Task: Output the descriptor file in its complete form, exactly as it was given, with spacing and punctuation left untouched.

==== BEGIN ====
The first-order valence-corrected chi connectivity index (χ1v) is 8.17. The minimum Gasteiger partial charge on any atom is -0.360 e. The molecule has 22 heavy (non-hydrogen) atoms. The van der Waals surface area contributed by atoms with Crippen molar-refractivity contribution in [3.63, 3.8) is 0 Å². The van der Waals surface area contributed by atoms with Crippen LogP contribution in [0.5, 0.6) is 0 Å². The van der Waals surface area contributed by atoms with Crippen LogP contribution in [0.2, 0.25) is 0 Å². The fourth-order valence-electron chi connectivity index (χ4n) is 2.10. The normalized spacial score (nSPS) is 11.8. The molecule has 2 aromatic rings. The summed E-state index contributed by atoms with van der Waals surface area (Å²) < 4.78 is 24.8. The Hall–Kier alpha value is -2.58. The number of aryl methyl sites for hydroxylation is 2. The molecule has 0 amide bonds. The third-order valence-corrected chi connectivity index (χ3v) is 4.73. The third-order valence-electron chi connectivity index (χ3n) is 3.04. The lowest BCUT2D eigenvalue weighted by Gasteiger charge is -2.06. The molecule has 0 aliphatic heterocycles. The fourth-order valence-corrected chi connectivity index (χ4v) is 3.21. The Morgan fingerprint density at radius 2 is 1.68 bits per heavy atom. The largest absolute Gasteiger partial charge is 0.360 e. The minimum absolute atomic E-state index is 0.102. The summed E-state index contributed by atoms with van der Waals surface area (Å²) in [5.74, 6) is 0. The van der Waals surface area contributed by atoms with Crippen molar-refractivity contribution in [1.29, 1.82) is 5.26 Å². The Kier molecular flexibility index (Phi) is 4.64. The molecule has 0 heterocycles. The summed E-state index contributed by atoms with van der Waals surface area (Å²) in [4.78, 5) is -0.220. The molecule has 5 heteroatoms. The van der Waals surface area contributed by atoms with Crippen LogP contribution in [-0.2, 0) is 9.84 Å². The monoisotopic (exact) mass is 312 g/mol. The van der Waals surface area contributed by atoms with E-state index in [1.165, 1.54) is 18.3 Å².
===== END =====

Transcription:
The first-order valence-corrected chi connectivity index (χ1v) is 8.17. The minimum Gasteiger partial charge on any atom is -0.360 e. The molecule has 22 heavy (non-hydrogen) atoms. The van der Waals surface area contributed by atoms with Crippen molar-refractivity contribution in [3.63, 3.8) is 0 Å². The van der Waals surface area contributed by atoms with Crippen LogP contribution in [0.5, 0.6) is 0 Å². The van der Waals surface area contributed by atoms with Crippen LogP contribution in [0.2, 0.25) is 0 Å². The fourth-order valence-electron chi connectivity index (χ4n) is 2.10. The normalized spacial score (nSPS) is 11.8. The molecule has 2 aromatic rings. The summed E-state index contributed by atoms with van der Waals surface area (Å²) < 4.78 is 24.8. The Hall–Kier alpha value is -2.58. The number of aryl methyl sites for hydroxylation is 2. The molecule has 0 amide bonds. The third-order valence-corrected chi connectivity index (χ3v) is 4.73. The third-order valence-electron chi connectivity index (χ3n) is 3.04. The lowest BCUT2D eigenvalue weighted by Gasteiger charge is -2.06. The molecule has 0 aliphatic heterocycles. The fourth-order valence-corrected chi connectivity index (χ4v) is 3.21. The Morgan fingerprint density at radius 2 is 1.68 bits per heavy atom. The largest absolute Gasteiger partial charge is 0.360 e. The minimum absolute atomic E-state index is 0.102. The summed E-state index contributed by atoms with van der Waals surface area (Å²) in [5.74, 6) is 0. The van der Waals surface area contributed by atoms with Crippen molar-refractivity contribution in [1.29, 1.82) is 5.26 Å². The Kier molecular flexibility index (Phi) is 4.64. The molecule has 0 heterocycles. The summed E-state index contributed by atoms with van der Waals surface area (Å²) in [4.78, 5) is -0.220. The molecule has 5 heteroatoms. The van der Waals surface area contributed by atoms with Crippen LogP contribution in [-0.2, 0) is 9.84 Å². The monoisotopic (exact) mass is 312 g/mol. The van der Waals surface area contributed by atoms with E-state index in [1.165, 1.54) is 18.3 Å².